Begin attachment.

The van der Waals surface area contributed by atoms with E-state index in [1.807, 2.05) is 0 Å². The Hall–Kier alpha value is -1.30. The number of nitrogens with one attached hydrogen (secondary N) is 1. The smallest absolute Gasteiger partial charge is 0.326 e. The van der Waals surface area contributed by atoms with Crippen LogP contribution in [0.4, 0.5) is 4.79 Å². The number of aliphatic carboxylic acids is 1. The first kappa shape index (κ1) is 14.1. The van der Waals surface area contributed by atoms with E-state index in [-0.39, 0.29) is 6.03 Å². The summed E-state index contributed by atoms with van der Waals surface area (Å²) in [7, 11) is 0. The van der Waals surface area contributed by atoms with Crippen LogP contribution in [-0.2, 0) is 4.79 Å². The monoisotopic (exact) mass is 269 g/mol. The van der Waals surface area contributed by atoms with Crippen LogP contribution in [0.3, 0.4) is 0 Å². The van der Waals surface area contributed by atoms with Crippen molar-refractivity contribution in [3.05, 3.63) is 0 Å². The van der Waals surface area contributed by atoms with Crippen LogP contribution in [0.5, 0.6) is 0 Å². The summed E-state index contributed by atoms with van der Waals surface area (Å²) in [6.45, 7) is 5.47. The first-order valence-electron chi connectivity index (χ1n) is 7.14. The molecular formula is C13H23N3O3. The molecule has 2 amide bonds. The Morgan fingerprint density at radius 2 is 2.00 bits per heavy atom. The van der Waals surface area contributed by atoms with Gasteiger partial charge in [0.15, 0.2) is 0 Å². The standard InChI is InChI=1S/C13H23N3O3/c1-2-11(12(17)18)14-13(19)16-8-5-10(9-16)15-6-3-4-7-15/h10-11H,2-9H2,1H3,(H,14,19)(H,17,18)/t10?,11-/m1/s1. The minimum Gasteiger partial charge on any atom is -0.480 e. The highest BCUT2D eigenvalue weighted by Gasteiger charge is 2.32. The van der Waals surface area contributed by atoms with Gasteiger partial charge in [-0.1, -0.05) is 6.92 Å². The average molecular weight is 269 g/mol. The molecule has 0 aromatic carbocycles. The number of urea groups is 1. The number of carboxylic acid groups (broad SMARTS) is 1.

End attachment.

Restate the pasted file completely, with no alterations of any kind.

The van der Waals surface area contributed by atoms with E-state index in [1.807, 2.05) is 0 Å². The Hall–Kier alpha value is -1.30. The number of nitrogens with one attached hydrogen (secondary N) is 1. The smallest absolute Gasteiger partial charge is 0.326 e. The van der Waals surface area contributed by atoms with Crippen LogP contribution in [0.4, 0.5) is 4.79 Å². The number of aliphatic carboxylic acids is 1. The first kappa shape index (κ1) is 14.1. The van der Waals surface area contributed by atoms with E-state index in [-0.39, 0.29) is 6.03 Å². The summed E-state index contributed by atoms with van der Waals surface area (Å²) in [7, 11) is 0. The van der Waals surface area contributed by atoms with Crippen LogP contribution in [-0.2, 0) is 4.79 Å². The monoisotopic (exact) mass is 269 g/mol. The van der Waals surface area contributed by atoms with Crippen LogP contribution in [0.3, 0.4) is 0 Å². The van der Waals surface area contributed by atoms with Crippen molar-refractivity contribution in [3.05, 3.63) is 0 Å². The van der Waals surface area contributed by atoms with Crippen LogP contribution in [0.5, 0.6) is 0 Å². The summed E-state index contributed by atoms with van der Waals surface area (Å²) in [6.45, 7) is 5.47. The first-order valence-electron chi connectivity index (χ1n) is 7.14. The molecular formula is C13H23N3O3. The molecule has 2 amide bonds. The Morgan fingerprint density at radius 2 is 2.00 bits per heavy atom. The van der Waals surface area contributed by atoms with Gasteiger partial charge in [0.15, 0.2) is 0 Å². The standard InChI is InChI=1S/C13H23N3O3/c1-2-11(12(17)18)14-13(19)16-8-5-10(9-16)15-6-3-4-7-15/h10-11H,2-9H2,1H3,(H,14,19)(H,17,18)/t10?,11-/m1/s1. The minimum Gasteiger partial charge on any atom is -0.480 e. The highest BCUT2D eigenvalue weighted by Gasteiger charge is 2.32. The van der Waals surface area contributed by atoms with Gasteiger partial charge in [-0.1, -0.05) is 6.92 Å². The average molecular weight is 269 g/mol. The molecule has 0 aromatic carbocycles. The number of urea groups is 1. The number of carboxylic acid groups (broad SMARTS) is 1.